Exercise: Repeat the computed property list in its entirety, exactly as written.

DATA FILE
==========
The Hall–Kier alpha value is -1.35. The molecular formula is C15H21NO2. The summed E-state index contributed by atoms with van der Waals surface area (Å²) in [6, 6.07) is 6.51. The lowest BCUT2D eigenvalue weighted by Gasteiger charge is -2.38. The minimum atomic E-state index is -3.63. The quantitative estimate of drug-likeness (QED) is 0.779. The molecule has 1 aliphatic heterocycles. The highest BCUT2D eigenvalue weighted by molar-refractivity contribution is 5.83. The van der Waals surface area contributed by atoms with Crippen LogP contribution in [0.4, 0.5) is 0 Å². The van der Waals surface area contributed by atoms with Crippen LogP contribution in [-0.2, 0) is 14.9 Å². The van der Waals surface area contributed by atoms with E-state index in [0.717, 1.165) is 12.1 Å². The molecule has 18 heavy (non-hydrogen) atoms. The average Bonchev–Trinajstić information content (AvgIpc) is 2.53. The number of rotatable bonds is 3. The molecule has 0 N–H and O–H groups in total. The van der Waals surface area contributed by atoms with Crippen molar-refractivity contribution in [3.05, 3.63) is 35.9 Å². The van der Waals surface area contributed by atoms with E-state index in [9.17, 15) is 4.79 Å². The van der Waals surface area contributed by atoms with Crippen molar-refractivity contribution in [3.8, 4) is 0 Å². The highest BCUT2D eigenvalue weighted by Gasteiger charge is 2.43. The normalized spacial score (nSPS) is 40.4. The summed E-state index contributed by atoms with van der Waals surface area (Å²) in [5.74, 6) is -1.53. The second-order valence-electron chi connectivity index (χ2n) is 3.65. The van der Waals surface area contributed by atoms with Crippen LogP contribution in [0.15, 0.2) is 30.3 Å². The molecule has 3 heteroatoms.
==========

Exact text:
The Hall–Kier alpha value is -1.35. The molecular formula is C15H21NO2. The summed E-state index contributed by atoms with van der Waals surface area (Å²) in [6, 6.07) is 6.51. The lowest BCUT2D eigenvalue weighted by Gasteiger charge is -2.38. The minimum atomic E-state index is -3.63. The quantitative estimate of drug-likeness (QED) is 0.779. The molecule has 1 aliphatic heterocycles. The highest BCUT2D eigenvalue weighted by molar-refractivity contribution is 5.83. The van der Waals surface area contributed by atoms with Crippen LogP contribution in [0.4, 0.5) is 0 Å². The van der Waals surface area contributed by atoms with Crippen LogP contribution in [-0.2, 0) is 14.9 Å². The van der Waals surface area contributed by atoms with E-state index in [0.717, 1.165) is 12.1 Å². The molecule has 18 heavy (non-hydrogen) atoms. The average Bonchev–Trinajstić information content (AvgIpc) is 2.53. The number of rotatable bonds is 3. The molecule has 0 N–H and O–H groups in total. The van der Waals surface area contributed by atoms with Crippen molar-refractivity contribution in [3.05, 3.63) is 35.9 Å². The van der Waals surface area contributed by atoms with E-state index in [9.17, 15) is 4.79 Å². The van der Waals surface area contributed by atoms with Crippen molar-refractivity contribution in [3.8, 4) is 0 Å². The highest BCUT2D eigenvalue weighted by Gasteiger charge is 2.43. The normalized spacial score (nSPS) is 40.4. The summed E-state index contributed by atoms with van der Waals surface area (Å²) in [5.74, 6) is -1.53. The second-order valence-electron chi connectivity index (χ2n) is 3.65. The van der Waals surface area contributed by atoms with Crippen LogP contribution in [0.15, 0.2) is 30.3 Å². The molecule has 3 heteroatoms.